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blog prompt #2: social-design-issue irony: cdes mentality

I enjoyed Tom Fisher’s lecture. I found it intriguing the seamlessness of the relationship between a school floor plan and its design education philosophy. For obvious reasons, I was most intrigued by the discussion on the courtyard plan, as the association of this design to Rapson hall pertains directly to the education, to the professors, to the environment that I’m receiving.

Dean Fisher spoke with great knowledge and precision. It was clear, with a published book in hand, that whatever conclusions he’d gathered from research were to be trusted. I not only trusted, but agreed, at least on behalf of my personal experience and education here at the U, as an Interior Design and Architecture Student.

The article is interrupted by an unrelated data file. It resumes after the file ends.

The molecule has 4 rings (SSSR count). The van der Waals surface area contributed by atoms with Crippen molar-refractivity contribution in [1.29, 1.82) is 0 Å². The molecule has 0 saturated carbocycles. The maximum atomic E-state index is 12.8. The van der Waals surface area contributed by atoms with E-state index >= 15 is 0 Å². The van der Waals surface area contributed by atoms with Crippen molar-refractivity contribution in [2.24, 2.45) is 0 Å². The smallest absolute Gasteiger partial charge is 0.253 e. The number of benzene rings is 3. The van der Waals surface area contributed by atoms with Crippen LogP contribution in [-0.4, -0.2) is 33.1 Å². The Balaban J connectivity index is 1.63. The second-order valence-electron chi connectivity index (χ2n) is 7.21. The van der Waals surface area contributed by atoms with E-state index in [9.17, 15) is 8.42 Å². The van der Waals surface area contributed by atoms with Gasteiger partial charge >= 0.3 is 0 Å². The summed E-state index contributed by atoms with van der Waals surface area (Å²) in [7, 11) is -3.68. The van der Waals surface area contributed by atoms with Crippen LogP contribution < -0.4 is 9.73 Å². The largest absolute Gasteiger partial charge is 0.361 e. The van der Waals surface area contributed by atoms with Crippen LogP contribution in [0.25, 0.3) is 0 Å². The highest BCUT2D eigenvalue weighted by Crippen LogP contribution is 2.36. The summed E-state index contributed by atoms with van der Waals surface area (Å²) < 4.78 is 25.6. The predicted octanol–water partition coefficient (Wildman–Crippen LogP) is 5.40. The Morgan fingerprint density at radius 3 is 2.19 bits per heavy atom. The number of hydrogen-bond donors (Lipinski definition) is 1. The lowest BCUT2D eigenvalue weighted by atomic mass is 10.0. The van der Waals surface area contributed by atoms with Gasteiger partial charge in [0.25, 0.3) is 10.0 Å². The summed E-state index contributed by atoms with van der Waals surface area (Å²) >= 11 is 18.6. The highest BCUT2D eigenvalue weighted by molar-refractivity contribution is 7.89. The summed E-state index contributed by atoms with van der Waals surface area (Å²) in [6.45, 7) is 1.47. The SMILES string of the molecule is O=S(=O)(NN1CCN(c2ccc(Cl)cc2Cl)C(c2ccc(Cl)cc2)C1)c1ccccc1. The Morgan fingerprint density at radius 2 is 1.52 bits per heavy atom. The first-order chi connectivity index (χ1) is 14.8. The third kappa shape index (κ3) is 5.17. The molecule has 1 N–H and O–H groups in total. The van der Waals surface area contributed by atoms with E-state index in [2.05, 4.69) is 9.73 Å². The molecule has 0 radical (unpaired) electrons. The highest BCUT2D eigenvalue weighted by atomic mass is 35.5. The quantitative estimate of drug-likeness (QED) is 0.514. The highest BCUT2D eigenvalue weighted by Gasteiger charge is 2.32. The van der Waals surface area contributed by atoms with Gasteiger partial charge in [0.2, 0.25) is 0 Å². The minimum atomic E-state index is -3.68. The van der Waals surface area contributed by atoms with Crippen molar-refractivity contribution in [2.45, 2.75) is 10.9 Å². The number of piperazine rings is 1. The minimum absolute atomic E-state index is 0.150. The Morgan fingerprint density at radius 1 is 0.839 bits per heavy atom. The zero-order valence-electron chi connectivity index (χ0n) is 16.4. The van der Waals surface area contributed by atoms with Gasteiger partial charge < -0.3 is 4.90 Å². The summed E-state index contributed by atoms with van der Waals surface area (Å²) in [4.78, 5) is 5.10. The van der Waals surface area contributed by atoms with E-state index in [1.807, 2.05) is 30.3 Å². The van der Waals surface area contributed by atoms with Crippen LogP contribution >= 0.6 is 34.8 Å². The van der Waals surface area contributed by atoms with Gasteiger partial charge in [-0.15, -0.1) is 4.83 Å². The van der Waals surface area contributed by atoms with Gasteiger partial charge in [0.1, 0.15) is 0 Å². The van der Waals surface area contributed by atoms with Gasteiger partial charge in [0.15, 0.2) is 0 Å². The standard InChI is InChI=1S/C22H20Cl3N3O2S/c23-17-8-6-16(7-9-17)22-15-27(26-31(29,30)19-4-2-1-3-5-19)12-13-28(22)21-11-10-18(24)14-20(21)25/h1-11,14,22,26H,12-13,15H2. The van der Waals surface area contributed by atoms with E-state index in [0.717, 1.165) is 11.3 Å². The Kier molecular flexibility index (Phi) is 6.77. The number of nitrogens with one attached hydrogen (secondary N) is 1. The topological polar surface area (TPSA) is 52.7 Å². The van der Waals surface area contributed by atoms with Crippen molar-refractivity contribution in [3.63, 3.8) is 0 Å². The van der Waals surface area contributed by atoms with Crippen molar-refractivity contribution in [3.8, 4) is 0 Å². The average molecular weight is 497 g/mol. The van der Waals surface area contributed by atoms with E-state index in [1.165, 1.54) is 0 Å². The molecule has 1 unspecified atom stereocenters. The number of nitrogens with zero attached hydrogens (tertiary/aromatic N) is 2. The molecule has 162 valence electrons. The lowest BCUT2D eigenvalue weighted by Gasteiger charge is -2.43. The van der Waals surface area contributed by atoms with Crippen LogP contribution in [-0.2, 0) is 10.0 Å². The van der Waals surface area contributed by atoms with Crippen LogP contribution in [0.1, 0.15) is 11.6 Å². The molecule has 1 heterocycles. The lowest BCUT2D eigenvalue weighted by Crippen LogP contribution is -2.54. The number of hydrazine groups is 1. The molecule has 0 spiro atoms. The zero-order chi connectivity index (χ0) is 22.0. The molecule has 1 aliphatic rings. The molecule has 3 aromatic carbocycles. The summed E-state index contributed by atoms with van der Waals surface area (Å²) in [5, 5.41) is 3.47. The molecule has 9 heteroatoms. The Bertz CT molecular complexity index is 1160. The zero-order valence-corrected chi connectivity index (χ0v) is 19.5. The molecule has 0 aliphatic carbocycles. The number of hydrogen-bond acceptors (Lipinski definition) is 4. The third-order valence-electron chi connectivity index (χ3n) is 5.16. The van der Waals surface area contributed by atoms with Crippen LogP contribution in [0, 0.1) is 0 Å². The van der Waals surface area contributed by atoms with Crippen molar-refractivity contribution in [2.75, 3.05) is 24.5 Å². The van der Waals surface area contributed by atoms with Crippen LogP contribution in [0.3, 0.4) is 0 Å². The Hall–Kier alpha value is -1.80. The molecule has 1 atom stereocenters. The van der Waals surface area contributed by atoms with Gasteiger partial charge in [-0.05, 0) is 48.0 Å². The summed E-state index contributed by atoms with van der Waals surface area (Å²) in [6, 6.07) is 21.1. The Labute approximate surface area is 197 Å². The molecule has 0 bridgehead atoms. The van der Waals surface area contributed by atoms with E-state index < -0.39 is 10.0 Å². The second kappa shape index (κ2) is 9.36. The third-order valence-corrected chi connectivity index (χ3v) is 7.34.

The courtyard type implies education is both connected and apart from society creating an inter/intra analogy.
It reflects a medieval cloister to preserve learning through inwardness.
The courtyard type has tension. Can be together or pull apart.

I had agreed and felt pride in the descriptions of our philosophy, it made sense and I could relate to it. As a design student at the U, I was connecting to campus and to my community; I was looking inward, but also outward, with creativity flourishing from the embodied tension. It all sounded perfect. However, when he began to relate the philosophy of the courtyard type to its manifestation in Rapson Hall, I began to feel confused and distant. He referred to this philosophy of inwardness and levels of connection as only applying to Rapson and the Architecture/Landscape Architecture group. I began to wonder, where did the rest of the majors under the CDes umbrella fit in? Why are we under one name when the Dean of our College doesn’t even reference Interior Design or Graphic Design in his message on our design education philosophy?